Days after the Madras Court’s sharp remarks on “murder charges” on the election body for not stopping political rallies, the Election Commission has requested the court to restrain the media from reporting on oral observations, In its petition, the Election Commission said it is aggrieved with media report of the Madras High Court’s oral observations that it is “singularly responsible for the situation prevalent today” and that the Election Commission should face murder charges.
“These reports have tarnished the image of the Election Commission of India as an independent constitutional agency that is entrusted with the constitutional responsibility of conducting elections,” said the poll body.
It also said a police complaint had been filed against the Deputy Election Commissioner accusing him of murder in West Bengal after the media reported on the oral observations.
“No one must be permitted to report on the proceedings of this court that are not borne out by the record, especially when the detailed order is made available. There was no occasion for this court to make such observations since the campaigning in Tamil Nadu ended back in April 4,” the Election Commission argues.
The Madras High Court had condemned the Election Commission of India for allowing political parties to carry on with rallies even as the country is battling Covid-19. Justice Sanjib Banerjee said, "Election Commission officers should be booked on murder charges probably.” When the election commission’s counsel said that measures have been taken to curb the spread of coronavirus, the Chief Justice said, "Were you on another planet when political rallies were being held?"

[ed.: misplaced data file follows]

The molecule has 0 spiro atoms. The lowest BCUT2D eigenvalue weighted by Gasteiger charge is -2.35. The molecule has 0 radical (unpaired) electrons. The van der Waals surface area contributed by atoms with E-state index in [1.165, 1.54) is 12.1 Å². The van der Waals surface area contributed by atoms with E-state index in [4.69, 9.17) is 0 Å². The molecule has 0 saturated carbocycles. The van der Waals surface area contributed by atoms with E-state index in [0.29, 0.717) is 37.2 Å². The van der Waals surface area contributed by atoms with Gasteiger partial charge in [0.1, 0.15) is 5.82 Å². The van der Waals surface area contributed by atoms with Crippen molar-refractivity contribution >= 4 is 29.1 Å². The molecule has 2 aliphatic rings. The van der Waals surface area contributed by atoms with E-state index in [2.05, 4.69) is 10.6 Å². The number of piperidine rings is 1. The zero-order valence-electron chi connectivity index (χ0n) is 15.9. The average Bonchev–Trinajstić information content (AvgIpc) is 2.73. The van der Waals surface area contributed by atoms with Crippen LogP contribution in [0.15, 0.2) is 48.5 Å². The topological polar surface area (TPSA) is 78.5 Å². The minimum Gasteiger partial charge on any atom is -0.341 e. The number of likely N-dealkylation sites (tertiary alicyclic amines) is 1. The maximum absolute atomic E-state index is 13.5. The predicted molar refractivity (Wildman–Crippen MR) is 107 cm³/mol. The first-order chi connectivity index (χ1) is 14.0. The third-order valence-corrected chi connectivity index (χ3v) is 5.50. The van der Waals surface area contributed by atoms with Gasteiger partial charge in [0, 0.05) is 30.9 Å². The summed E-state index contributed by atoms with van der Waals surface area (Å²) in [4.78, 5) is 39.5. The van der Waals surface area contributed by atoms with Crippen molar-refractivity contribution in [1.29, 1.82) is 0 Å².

"Public health is of paramount importance and it is distressing that constitutional authorities have to be reminded in such regard. It is only when a citizen survives that he'll be able to enjoy the rights that a democratic republic guarantees,” Chief Justice Banerjee told the Election Commission.
On Thursday, the Madras High Court pulled up the Centre over its alleged lapse in taking prompt action in containing the Covid-19 pandemic, wondering what it was doing for 14 months. Chief Justice Sanjeeb Banerjee said there was a need to act on expert advice and not adhocism.
"Why are we acting only now in April, though we had one full year?" the CJ asked when Additional Solicitor General R Sankaranarayanan told the court that the resurgence of the second wave of the virus was 'unexpected'.
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